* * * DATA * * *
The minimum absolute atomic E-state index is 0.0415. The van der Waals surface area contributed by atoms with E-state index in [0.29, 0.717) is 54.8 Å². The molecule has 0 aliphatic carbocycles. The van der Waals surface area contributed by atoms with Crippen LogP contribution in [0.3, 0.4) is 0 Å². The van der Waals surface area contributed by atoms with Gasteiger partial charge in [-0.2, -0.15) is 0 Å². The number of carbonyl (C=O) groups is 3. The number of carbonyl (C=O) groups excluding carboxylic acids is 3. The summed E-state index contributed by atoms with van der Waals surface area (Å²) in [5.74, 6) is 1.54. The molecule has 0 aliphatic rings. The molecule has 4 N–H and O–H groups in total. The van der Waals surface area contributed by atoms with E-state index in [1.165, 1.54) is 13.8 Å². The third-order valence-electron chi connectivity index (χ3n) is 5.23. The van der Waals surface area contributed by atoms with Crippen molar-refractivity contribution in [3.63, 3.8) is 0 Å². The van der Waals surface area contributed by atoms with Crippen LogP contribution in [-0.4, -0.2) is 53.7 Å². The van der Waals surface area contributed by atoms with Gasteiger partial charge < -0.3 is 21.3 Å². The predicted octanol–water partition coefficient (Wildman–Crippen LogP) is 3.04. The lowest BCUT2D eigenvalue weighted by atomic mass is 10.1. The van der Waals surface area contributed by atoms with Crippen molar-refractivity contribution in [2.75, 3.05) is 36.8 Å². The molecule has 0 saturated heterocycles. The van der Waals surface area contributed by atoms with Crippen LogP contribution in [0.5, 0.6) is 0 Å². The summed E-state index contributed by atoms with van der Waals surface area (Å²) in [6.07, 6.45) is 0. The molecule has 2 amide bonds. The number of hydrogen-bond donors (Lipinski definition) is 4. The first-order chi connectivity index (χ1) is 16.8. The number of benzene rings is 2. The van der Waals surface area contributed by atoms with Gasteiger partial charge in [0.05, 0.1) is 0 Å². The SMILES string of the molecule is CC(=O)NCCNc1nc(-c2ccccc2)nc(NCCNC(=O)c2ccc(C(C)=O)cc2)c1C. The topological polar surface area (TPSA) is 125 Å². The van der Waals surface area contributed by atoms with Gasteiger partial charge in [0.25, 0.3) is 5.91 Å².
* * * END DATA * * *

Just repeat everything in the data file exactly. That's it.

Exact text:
The minimum absolute atomic E-state index is 0.0415. The van der Waals surface area contributed by atoms with E-state index in [0.29, 0.717) is 54.8 Å². The molecule has 0 aliphatic carbocycles. The van der Waals surface area contributed by atoms with Crippen LogP contribution in [0.3, 0.4) is 0 Å². The van der Waals surface area contributed by atoms with Gasteiger partial charge in [-0.2, -0.15) is 0 Å². The number of carbonyl (C=O) groups is 3. The number of carbonyl (C=O) groups excluding carboxylic acids is 3. The summed E-state index contributed by atoms with van der Waals surface area (Å²) in [5.74, 6) is 1.54. The molecule has 0 aliphatic rings. The molecule has 4 N–H and O–H groups in total. The van der Waals surface area contributed by atoms with E-state index in [1.165, 1.54) is 13.8 Å². The third-order valence-electron chi connectivity index (χ3n) is 5.23. The van der Waals surface area contributed by atoms with Crippen molar-refractivity contribution in [3.63, 3.8) is 0 Å². The van der Waals surface area contributed by atoms with Crippen LogP contribution in [-0.4, -0.2) is 53.7 Å². The van der Waals surface area contributed by atoms with Gasteiger partial charge < -0.3 is 21.3 Å². The predicted octanol–water partition coefficient (Wildman–Crippen LogP) is 3.04. The lowest BCUT2D eigenvalue weighted by atomic mass is 10.1. The van der Waals surface area contributed by atoms with Crippen molar-refractivity contribution in [2.75, 3.05) is 36.8 Å². The molecule has 0 saturated heterocycles. The van der Waals surface area contributed by atoms with Crippen LogP contribution in [0.5, 0.6) is 0 Å². The summed E-state index contributed by atoms with van der Waals surface area (Å²) in [6.07, 6.45) is 0. The molecule has 2 amide bonds. The number of hydrogen-bond donors (Lipinski definition) is 4. The first-order chi connectivity index (χ1) is 16.8. The number of benzene rings is 2. The van der Waals surface area contributed by atoms with Gasteiger partial charge in [0.05, 0.1) is 0 Å². The SMILES string of the molecule is CC(=O)NCCNc1nc(-c2ccccc2)nc(NCCNC(=O)c2ccc(C(C)=O)cc2)c1C. The topological polar surface area (TPSA) is 125 Å². The van der Waals surface area contributed by atoms with Gasteiger partial charge in [0.25, 0.3) is 5.91 Å².